The billion DM loan of July 1983 (“Milliardenkredit”) was an advance payment. The East German leadership showed no signs of repaying the advance until September 1983, when the minimum exchange requirement for children and adult visitors under the age of 15 was abolished. Soon after, the GDR authorities began to dismantle the automatic shooting devices along the inner-German border. Though these initial moves fell short of the response public opinion in West Germany had hoped for, the rapprochement continued. Granting the Milliardenkredit made an agreement on environmental questions possible. In November 1983, both sides managed to conclude a new postal arrangement improving the flow of communication between both Germanys.

The link between the money and the improvement in societal contacts was obvious. But there was no contract that stipulated freer movement in return for cash. There were assurances and non-papers, but there was no formal linkage. The GDR rejected a binding commitment and a deadline to fulfill its part of the deal. Erich Honecker needed the money, but he was eager to claim, vis-à-vis the Soviet leadership, that the deal did not impair the GDR’s sovereignty. The advance payment required trust in the reliability of the GDR. And the backchannel between Strauß and Schalck was essential to building that confidence.

Indeed, Strauß and Schalck came to trust each other. There was mutual affection and respect. They had a steady level of personal communication that went beyond the mere exchange of facts and information. At first glance, it seems an unlikely partnership: Strauß, the Bavarian leader, and Schalck, the Undersecretary of State in the GDR’s Ministry of Foreign Trade and the big-shot state security officer. But both shared the conviction that it was imperative to keep the inner-German détente alive and to protect the network of inner-German ties from international crisis and the global Cold War.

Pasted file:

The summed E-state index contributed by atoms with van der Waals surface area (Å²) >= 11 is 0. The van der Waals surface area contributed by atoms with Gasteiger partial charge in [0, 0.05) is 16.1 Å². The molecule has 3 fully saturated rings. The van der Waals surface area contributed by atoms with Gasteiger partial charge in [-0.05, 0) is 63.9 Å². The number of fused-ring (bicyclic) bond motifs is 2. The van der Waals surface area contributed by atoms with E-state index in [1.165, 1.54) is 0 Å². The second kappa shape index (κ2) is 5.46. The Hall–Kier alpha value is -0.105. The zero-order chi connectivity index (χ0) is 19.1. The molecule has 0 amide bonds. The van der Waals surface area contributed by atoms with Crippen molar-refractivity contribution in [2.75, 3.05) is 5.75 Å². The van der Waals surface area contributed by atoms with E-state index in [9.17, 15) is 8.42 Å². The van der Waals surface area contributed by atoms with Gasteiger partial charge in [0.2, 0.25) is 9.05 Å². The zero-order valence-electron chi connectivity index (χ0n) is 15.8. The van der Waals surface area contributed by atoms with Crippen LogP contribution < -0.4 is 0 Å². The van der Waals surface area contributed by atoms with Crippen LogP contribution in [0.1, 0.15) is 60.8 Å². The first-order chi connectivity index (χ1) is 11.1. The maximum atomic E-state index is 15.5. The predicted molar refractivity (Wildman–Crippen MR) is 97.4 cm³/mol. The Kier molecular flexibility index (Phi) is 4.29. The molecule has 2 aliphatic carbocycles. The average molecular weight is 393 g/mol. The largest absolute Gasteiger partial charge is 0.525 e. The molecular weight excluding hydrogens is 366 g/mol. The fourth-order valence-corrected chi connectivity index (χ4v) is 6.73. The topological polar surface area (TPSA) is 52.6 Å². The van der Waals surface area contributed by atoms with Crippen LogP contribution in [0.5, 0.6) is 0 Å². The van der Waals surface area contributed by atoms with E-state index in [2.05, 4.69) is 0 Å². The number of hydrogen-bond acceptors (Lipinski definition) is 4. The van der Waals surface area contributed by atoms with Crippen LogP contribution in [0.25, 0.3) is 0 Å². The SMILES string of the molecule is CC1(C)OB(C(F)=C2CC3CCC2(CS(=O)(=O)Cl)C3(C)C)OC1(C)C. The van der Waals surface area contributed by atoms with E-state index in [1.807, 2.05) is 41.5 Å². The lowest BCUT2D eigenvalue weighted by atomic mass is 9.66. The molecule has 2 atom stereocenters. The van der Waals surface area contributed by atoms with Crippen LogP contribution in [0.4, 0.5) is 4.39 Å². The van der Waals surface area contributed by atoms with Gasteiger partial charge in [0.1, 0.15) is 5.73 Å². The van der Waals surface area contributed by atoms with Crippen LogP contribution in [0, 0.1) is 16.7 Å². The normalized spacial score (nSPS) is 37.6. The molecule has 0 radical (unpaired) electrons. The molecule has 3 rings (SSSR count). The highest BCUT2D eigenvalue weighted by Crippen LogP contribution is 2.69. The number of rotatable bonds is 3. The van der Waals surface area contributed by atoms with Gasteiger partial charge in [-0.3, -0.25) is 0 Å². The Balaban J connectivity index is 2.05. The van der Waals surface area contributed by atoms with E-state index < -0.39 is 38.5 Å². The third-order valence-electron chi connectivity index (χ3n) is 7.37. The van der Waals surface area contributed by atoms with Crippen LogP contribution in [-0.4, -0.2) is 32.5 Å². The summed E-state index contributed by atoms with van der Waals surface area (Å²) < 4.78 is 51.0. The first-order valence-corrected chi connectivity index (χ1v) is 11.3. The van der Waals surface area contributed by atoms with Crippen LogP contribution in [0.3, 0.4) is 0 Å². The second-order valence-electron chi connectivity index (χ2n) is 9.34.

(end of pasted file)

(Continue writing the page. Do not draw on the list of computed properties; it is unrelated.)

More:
Schalck’s papers highlight the intricate balance between East Germany’s desire for ideological demarcation and the regime’s growing need for credits, and economic cooperation with West Germany. Schalck’s records shed new light on the emergence of cooperative security policies between the two Germanys, detailing the move from “traditional” security policy strategies based on coercion and confrontation toward a strategy seeking solutions for security problems through cooperation, even with potential enemies. Trade and finance had the unique power to overcome boundaries between East and West. The economic dimension of détente was a major, yet hidden factor for East Germany’s transformation and its gradual ideological integration into Western Europe.

Last, but not least, Schalck’s records also contain plenty of evidence of the Soviet Union’s reactions towards the inner-German rapprochement. In 1984, for instance, the Soviet leadership attacked Honecker for his close relations with the Kohl administration. He was accused of selling out socialism in the GDR in return for economic assistance. The Soviet leadership would not tolerate further political concessions for money. Nevertheless, the economic interdependence between the two Germanies was there to stay eventually becoming a major factor in the demise of the entire Warsaw Pact, and at its heart: Alexander Schalck-Golodkowski.


[1] Alexander Schalck-Golodkowski, Deutsch-deutsche Erinnerungen, Hamburg: Rowohlt Verlag, 2000, 278.

[2] See Dokumente zur Deutschlandpolitik, Series VII, Vol. 1, 1 October 1982–31 December 1984, Munich: De Gruyter, 2018.

[3] See Stephan Kieninger, "Freer Movement in Return for Cash. Franz Josef Strauß, Alexander Schalck-Golodkowski, and the Milliardenkredite for the GDR, 1983–1984", in: Bernhard Blumenau, Jussi M. Hanhimäki, Barbara Zanchetta (Eds), London: Routledge, 2018, 117–137.

[4] Memorandum of Conversation between Alexander Schalck Golodkowski and Franz Josef Strauß, 9 December 1983, in: BArch, DL 226/1189, 406–416, here 408–409.

 

Tags:
Stephan Kieninger is an Independent Historian and the author of The Diplomacy of Détente. Cooperative Security Policies from Helmut Schmidt to George Shultz (London: Routledge 2018). The author of Dynamic Détente. The United States and Europe, 1964-1975 (Rowman & Littlefield: Lanham 2016), his research focuses on U.S. diplomatic history and Europe’s international history.
More posts by Stephan Kieninger